WebStorm 2020.3 EAP #6: Support for Code With Me, Git Staging Area, and More

Ekaterina Ryabukha

WebStorm 2020.3 EAP build #6 is now available with a lot of enhancements! Please try them out and share your feedback with us so we can make the v2020.3 release better for you.

If you’re unfamiliar with our Early Access Program, check out this blog post where we explain what the EAP is about and some of the reasons you may want to take part in it (spoiler: you could get a free WebStorm license). To catch up on all the new features, check out our previous EAP blog posts.

The Toolbox App is the easiest way to get the EAP builds and keep both your stable and EAP versions up to date. Or you can manually download the EAP builds from our website.

DOWNLOAD WEBSTORM 2020.3 EAP

Important! WebStorm EAP builds are not fully tested and might be unstable.

Here are some of the highlights of WebStorm 2020.3 EAP #6. For the full list of issues fixed in this update, see the release notes.

Support for remote collaborative development and pair programming

WebStorm 2020.3 now supports Code With Me, our new tool for remote collaborative development and pair programming. The update to this tool lets you configure permissions and includes some important fixes. Read this blog post to learn more about the latest changes to Code With Me.

Basic support for multiple webpack configs

In v2020.3, we’ve taken our first steps towards implementing support for multiple webpack configs. Now, WebStorm will let you choose between detecting webpack configuration files manually or automatically. The new options can be found in Preferences/Settings | Languages & Frameworks | JavaScript | Webpack.

basic-support-for-multiple-webpack-configs

The manual setup works the same as it did before and uses the file you specified in the settings. If you choose the automatic setup, WebStorm will use module resolution rules from the webpack configuration file located in the same folder as the current file or any of its parent folders.

Support for Git staging area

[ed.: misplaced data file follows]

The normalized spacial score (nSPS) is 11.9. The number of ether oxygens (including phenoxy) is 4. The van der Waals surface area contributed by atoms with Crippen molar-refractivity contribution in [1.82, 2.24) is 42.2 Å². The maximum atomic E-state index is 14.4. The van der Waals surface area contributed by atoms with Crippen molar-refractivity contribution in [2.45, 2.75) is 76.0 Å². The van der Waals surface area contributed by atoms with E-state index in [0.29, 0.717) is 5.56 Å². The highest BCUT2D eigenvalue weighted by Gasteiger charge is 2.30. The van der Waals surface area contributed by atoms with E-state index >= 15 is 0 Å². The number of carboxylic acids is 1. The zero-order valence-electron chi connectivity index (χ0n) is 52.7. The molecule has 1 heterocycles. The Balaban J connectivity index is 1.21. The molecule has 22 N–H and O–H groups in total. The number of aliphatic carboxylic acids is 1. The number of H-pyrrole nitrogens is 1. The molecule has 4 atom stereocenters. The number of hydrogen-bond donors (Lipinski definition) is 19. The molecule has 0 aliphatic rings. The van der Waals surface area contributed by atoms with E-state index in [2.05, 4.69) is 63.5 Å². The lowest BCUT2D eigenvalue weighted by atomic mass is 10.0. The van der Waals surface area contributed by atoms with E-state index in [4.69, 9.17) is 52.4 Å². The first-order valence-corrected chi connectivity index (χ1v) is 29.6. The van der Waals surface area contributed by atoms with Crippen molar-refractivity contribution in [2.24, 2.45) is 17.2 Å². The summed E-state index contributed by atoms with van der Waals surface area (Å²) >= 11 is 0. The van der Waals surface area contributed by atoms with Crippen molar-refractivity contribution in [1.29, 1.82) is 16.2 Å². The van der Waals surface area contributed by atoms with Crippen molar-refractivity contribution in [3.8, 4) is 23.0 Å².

Note: This functionality is only available for the Commit tool window.

With this update, we’ve introduced support for the Git staging area. To turn it on, tick the Enable staging area checkbox in Preferences/Settings | Version Control | Git. Once you do, the support for changelists will be disabled.

If you go back to the commit UI, you’ll see that it contains staged and unstaged files. When you’re ready to stage a file, simply click the + icon next to it. The file will appear under the Staged node.

stage-unstage-file

You can also stage changes right from the gutter.

stage-changes-from-gutter

Show Diff is another way to add your changes to the staging area.

stage-file-from-show-diff

When you click Commit, all staged files will be committed.

Improved work with branches

Several enhancements in this EAP touch upon branches. First, the IDE now automatically corrects unaccepted symbols in the names of new branches, helping you create branches in line with the accepted format.

branch-wrong-symbols-used-ws

Second, the IDE will now show you all the actions available for the currently selected branch, just like it would for other branches.

new-actions-for-current-branch-ws

Finally, for remote branches, we’ve renamed the Merge into Current and Rebase Current onto Selected actions to Pull into Current Using Merge and Pull into Current Using Rebase, respectively.

That’s it for the biggest highlights. This build also comes with some smaller, but still important changes such as:

  • In the past, the patch format varied depending on the version control that was used. We’ve got feedback that this was inconvenient and slowed work down. In light of these concerns, we’ve changed the default format for patches. They are now created in the Git format.
  • WebStorm now comes bundled with TypeScript 4.0.
  • We’ve fixed several issues with the links in the output of tools not being clickable (WEB-22867, WEB-37265, WEB-47897, WEB-44742, and WEB-46790).
  • We’ve removed the React JSX option from Preferences/Settings | Languages and Frameworks | JavaScript. If you’re using the JSX syntax in your JavaScript code, the language version will be set to ECMAScript 6+. If you want to be warned when the JSX syntax is used by mistake, you can turn the React JSX syntax inspection on in Preferences/Settings | Editor | Inspections.

Please report any issues you encounter to our issue tracker, and stay tuned for next week’s update!

The WebStorm team